Simple skin test could lead to early diagnosis of Parkinson’s

A simple and minimally invasive skin biopsy has raised hopes of an early test for Parkinson’s as it can detect the condition in its initial stages.

Scientists say it could also help diagnose other progressive nervous system disorders earlier and speed up drug development for the conditions.

The test looks for an abnormal protein – phosphorylated alpha-synuclein (P-SYN) – associated with some degenerative brain disorders.

Results showed 93 per cent of those with Parkinson’s had a positive skin biopsy for P-SYN, when compared with controls, findings published in the journal Jama show.

The test is also able to detect other disorders associated with abnormal alpha-synuclein protein, such as dementia with Lewy bodies (DLB) – which has symptoms such as declining mental abilities and slow movement; multiple system atrophy – a rare condition that causes gradual damage to nerve cells; and pure autonomic failure – a less common disorder with symptoms such as fainting and a drop in blood pressure upon standing.

Around 10 million people have Parkinson’s worldwide and 153,000 are thought to live with the condition in the UK.

It can be difficult to diagnose because there is currently no test, and symptoms – such as tremors, mild memory and thinking problems and sleep issues – vary from person to person and can often be mistaken for other illnesses.

Previous research by the team has shown this technique is able to distinguish between Parkinson’s and multiple system atrophy, offering hope to manage the diseases “that appear clinically similar but have very different prognoses”.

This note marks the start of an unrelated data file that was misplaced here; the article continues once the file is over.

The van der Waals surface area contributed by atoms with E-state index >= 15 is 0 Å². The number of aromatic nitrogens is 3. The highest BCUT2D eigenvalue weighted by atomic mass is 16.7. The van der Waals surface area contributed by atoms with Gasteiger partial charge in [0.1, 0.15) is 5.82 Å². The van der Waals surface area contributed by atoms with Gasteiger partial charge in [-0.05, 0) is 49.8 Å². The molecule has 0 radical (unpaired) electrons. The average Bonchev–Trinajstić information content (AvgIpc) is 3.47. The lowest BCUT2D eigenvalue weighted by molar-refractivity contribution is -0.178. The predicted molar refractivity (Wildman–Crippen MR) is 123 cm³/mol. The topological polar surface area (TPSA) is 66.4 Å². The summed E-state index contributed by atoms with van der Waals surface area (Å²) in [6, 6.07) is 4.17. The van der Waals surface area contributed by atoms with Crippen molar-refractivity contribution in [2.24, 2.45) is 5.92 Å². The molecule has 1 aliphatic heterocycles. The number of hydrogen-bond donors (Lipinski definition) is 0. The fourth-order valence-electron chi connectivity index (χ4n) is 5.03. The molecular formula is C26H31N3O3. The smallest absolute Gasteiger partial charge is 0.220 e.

To learn more, the researchers enrolled 428 people, aged between 40 and 99, with a clinical diagnosis of Parkinson’s, dementia with Lewy bodies, multiple system atrophy or pure autonomic failure.

Each person had three 3mm skin punch biopsies taken from the neck, the knee and the ankle.

Those with dementia with Lewy bodies, multiple system atrophy and pure autonomic failure tested 96 per cent, 98 per cent and 100 per cent positive for the abnormal protein, the researchers said.

Robotic device improves walking for man with Parkinson’s – video

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Robotic device improves walking for man with Parkinson’s disease

Senior author Roy Freeman, director of the Centre for Autonomic and Peripheral Nerve Disorders at Beth Israel Deaconess Medical Centre in the US, and professor of neurology at Harvard Medical School, said the team were “thrilled with the accuracy of this diagnostic test”.

“Parkinson’s disease and its subgroup of progressive neurodegenerative diseases show gradual progression, but alpha-synuclein is present in the skin even at the earliest stages,” he added.

The team said further research is needed to validate the findings and characterise the “potential role of skin biopsy detection of P-SYN in clinical care”.

“This study is one of many looking to find a simple way to accurately and more objectively identify and measure neurodegenerative conditions such as Parkinson’s,” Dr Katherine Fletcher, research communications lead at Parkinson’s UK, said.

“Currently, no definitive diagnostic test exists for Parkinson’s, leading to a high rate of misdiagnosis, particularly due to the overlap of symptoms with conditions such as dementia with Lewy bodies, multiple system atrophy, and pure autonomic failure.

“This method of taking small samples of skin to be tested looks promising and patient-friendly and the test is being explored for Parkinson’s and other related conditions.

“However, the test still needs refining to further understand its accuracy and sensitivity to detect the different conditions and at what stage.

“Research into these types of tests is hugely important, not only to improve diagnosis but to help accelerate the search for new and better treatments to transform the lives of those living with Parkinson’s.”

Updated: March 20, 2024, 7:05 PM

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